Date published: 2011-11-16
Rated 4 out of 5 by from Stunning! The only--ONLY--reason I'm not giving this book five stars is that, yes, the dialect makes it a little difficult to get into. I actually picked it up a few months ago and stopped reading it because Todd's voice was distracting, but a friend told me to give it another chance and boy, am I glad that I did. The Knife of Never Letting Go was one of the most heart-wrenching novels I've read in a while. The premise itself is fresh, original, and unlike anything I've read before: all men can hear each other's thoughts, and those of all animals. The way the Noise was written out was really cool, and the language--despite the grammar--was almost poetic at times. Despite being quite a big book I was unable to put it down and finished it almost immediately. And yes, I'll admit that tears did come to my eyes more than once. Todd was such a complex character, and he was supported by an incredibly well-developed cast (Manchee!). The book ends on quite a big cliffhanger so I'm almost glad I only just discovered it--I don't have to wait for the sequels to come out! If you're having trouble getting in to it, don't give up. The Knife of Never Letting Go was addictive--it didn't let ME go!
Date published: 2011-07-04
Rated 5 out of 5 by from I had to write a review for this book I try not to dole out five star ratings lightly. One chapter into this book, I hated it. I couldn't get through the bad spelling that many have complained about. But I pushed though, and I am SO GLAD I did. I cringe to think about what I may have missed out on by passing on this series. Halfway through, I thought it was good. By the end, I wanted to tear the book to pieces and hug it all at the same time. Patrick Ness is a force to be reckoned with. Todd and Viola have the most beautifully crafted friendship I have ever seen in print or otherwise, and I will admit I cried at parts of the book not because they were sad, but because the connection between them was written so wonderfully that you couldn't help it. If you pass on this series, I pity that you will be missing out on this wonderful, wonderful series.
Date published: 2011-05-28
Rated 5 out of 5 by from Gripping! I have to say this book took me a while to get into, and the writing also takes some time to get used to. But after about 3!!! What an amazing story! It's definitely one of those can't-put-down books, and it really keeps you guessing. It's action-packed, chilling, heartbreaking, and dramatic all at the same time, and you really come to care about the main characters. It's also a fresh take in a reader's world filled with vampires, and love stories, and predictable endings. Highly recommended!!
Date published: 2011-03-30
Rated 3 out of 5 by from Took me a bit This book took me a bit to get into. The language is different not a lingo I'm used to but sure enough I kept reading and it became a really great read. Now I have to go out and get the second one.
Date published: 2011-03-23
Rated 5 out of 5 by from A mind boggling great read! I picked this book up several times to read it but never actually got around to it until a friend of mine recommended it. The book grabbed my attention from the first chapter and didn't let go till the last page. I loved it enough that I immediately had to go out and get the other two books in the series in order to find out what happens!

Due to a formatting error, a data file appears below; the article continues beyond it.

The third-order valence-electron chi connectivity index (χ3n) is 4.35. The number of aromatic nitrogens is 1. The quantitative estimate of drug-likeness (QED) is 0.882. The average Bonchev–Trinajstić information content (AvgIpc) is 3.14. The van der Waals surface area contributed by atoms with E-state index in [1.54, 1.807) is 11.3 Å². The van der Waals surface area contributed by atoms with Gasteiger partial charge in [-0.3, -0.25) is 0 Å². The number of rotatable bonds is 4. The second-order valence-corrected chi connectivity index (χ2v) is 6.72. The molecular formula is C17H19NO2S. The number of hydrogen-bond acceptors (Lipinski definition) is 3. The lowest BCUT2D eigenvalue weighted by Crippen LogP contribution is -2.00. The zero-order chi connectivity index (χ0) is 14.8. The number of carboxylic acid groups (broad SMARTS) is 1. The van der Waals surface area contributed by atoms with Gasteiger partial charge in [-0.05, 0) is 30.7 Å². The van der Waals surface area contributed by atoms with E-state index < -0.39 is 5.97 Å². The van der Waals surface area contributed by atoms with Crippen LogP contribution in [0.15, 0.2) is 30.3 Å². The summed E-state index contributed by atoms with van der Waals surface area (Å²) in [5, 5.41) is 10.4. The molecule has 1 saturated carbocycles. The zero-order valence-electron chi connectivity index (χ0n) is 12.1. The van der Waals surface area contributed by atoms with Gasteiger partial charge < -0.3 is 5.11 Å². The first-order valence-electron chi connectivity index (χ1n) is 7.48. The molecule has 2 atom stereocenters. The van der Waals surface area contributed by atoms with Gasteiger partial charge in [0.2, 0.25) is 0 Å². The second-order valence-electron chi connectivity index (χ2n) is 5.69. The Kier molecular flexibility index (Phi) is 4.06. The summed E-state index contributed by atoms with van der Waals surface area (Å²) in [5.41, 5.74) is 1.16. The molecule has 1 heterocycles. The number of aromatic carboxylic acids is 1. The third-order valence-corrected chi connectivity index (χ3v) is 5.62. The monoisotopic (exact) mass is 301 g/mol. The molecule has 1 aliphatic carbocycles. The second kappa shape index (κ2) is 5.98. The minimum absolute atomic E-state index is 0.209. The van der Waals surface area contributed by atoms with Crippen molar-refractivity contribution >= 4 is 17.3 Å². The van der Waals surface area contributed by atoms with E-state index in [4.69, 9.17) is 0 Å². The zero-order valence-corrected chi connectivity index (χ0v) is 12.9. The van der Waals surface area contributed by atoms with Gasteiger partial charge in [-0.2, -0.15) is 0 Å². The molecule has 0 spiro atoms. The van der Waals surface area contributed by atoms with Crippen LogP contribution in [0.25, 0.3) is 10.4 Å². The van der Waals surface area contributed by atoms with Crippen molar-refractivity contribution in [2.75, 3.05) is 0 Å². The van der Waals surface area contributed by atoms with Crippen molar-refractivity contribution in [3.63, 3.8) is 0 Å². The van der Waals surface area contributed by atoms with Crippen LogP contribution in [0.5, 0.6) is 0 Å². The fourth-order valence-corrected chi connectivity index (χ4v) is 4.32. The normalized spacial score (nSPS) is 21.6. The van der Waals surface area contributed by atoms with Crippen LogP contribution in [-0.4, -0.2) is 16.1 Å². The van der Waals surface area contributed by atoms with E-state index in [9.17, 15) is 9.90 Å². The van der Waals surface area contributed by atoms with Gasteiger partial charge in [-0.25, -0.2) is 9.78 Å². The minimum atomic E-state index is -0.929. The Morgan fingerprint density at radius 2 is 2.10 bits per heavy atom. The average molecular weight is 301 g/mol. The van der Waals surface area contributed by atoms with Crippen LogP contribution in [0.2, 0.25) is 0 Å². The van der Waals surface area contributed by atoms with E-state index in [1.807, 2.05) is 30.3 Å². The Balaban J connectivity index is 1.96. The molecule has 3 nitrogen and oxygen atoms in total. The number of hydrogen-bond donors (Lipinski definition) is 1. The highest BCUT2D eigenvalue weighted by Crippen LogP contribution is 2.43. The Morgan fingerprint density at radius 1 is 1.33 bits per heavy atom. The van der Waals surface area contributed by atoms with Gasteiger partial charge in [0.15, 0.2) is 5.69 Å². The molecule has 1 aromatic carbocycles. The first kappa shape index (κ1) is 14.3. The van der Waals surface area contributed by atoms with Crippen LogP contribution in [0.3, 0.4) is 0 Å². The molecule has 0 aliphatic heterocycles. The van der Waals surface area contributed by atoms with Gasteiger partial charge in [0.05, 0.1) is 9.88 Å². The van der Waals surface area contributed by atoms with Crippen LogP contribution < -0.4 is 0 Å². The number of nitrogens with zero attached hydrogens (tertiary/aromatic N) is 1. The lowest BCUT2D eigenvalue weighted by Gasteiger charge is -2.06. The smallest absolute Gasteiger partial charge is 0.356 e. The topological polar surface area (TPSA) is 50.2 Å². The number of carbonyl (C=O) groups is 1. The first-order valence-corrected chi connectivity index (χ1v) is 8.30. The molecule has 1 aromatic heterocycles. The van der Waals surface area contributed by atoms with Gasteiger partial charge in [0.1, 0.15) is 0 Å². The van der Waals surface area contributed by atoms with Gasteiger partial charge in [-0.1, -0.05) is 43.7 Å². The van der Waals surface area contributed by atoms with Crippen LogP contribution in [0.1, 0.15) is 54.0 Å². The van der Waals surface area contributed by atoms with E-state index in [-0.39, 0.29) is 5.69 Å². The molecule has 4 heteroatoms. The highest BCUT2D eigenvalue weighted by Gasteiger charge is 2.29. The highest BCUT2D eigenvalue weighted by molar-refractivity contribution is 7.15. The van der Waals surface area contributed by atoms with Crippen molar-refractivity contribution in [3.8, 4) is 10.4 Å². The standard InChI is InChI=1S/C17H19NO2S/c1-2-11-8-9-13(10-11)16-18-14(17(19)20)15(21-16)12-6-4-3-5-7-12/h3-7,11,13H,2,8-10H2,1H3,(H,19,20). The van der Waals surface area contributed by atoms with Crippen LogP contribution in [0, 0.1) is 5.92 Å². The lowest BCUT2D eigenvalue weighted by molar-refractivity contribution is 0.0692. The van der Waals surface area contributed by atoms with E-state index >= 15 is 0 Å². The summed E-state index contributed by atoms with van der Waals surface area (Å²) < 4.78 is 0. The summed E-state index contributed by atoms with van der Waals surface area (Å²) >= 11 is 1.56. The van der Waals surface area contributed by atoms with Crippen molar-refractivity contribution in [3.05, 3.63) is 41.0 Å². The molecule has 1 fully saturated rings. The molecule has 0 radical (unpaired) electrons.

Date published: 2011-03-08
Rated 5 out of 5 by from Overwheling, intense and addictive Sometimes life is not what it seems; most people would say often it is not what it seems or even what you expect. But for Todd Hewitt it is even more so. Todd is the last boy in Prentisstown. Todd was raised to believe that all women on the settlement planet had been destroyed by a germ from an alien species called the Spackle. That same germ allowed men's thoughts to be visible to others and for men to hear the thoughts of animals and for animals to speak. In thirty days Todd becomes a man, for on your thirteenth birthday on this frontier planet you become a man. But for now he is the last boy and it is lonely because after 13 years of 13 months you become a man and Todd cannot wait, but his world is about to be turned upside down. Todd is out picking apples when he notices a spot of silence, a void in the noise he is accustomed to coming from everything. He tries to follow the noise and it moves away from him. Soon he loses track of the void in the noise and heads home. He tries to hide this secret as he passes through Prentisstown. When he gets home, his adoptive parents panic when they find out about it, and start gathering stuff to send him away. Bewildered, confused and feeling rejected he struggles against this plan, a plan they have obviously been preparing for a while. Soon he discovers the void in the noise is a girl, and he and the girl are running for their lives. This book was a wild ride, and I cannot wait to read the rest of the series. From the minute I picked it up, I did not want to put it down. A few of the plot twists I figured out well before the story explicitly told us, but there were so many, and the way they were all woven together was thrilling to read. Of the over 300 books I read in 2010 this is one of the best; I just hope the rest of the series lives up to it.
Date published: 2011-01-26